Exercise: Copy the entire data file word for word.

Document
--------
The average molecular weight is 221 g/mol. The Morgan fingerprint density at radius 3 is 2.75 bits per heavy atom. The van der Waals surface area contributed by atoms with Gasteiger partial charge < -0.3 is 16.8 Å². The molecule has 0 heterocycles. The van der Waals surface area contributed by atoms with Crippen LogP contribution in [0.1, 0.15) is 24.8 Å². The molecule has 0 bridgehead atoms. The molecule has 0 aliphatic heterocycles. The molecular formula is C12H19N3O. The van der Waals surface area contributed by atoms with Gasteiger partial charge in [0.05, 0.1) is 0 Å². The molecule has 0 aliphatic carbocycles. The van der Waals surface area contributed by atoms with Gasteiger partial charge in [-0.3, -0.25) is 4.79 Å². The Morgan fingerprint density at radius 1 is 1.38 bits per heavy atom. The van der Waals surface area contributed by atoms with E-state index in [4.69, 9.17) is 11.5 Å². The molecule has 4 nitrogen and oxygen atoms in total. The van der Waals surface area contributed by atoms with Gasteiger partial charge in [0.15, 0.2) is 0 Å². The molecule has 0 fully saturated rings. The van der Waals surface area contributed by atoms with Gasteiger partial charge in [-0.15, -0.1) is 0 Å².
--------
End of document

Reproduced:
The average molecular weight is 221 g/mol. The Morgan fingerprint density at radius 3 is 2.75 bits per heavy atom. The van der Waals surface area contributed by atoms with Gasteiger partial charge < -0.3 is 16.8 Å². The molecule has 0 heterocycles. The van der Waals surface area contributed by atoms with Crippen LogP contribution in [0.1, 0.15) is 24.8 Å². The molecule has 0 bridgehead atoms. The molecule has 0 aliphatic heterocycles. The molecular formula is C12H19N3O. The van der Waals surface area contributed by atoms with Gasteiger partial charge in [0.05, 0.1) is 0 Å². The molecule has 0 aliphatic carbocycles. The van der Waals surface area contributed by atoms with Gasteiger partial charge in [-0.3, -0.25) is 4.79 Å². The Morgan fingerprint density at radius 1 is 1.38 bits per heavy atom. The van der Waals surface area contributed by atoms with E-state index in [4.69, 9.17) is 11.5 Å². The molecule has 4 nitrogen and oxygen atoms in total. The van der Waals surface area contributed by atoms with Gasteiger partial charge in [0.15, 0.2) is 0 Å². The molecule has 0 fully saturated rings. The van der Waals surface area contributed by atoms with Gasteiger partial charge in [-0.15, -0.1) is 0 Å².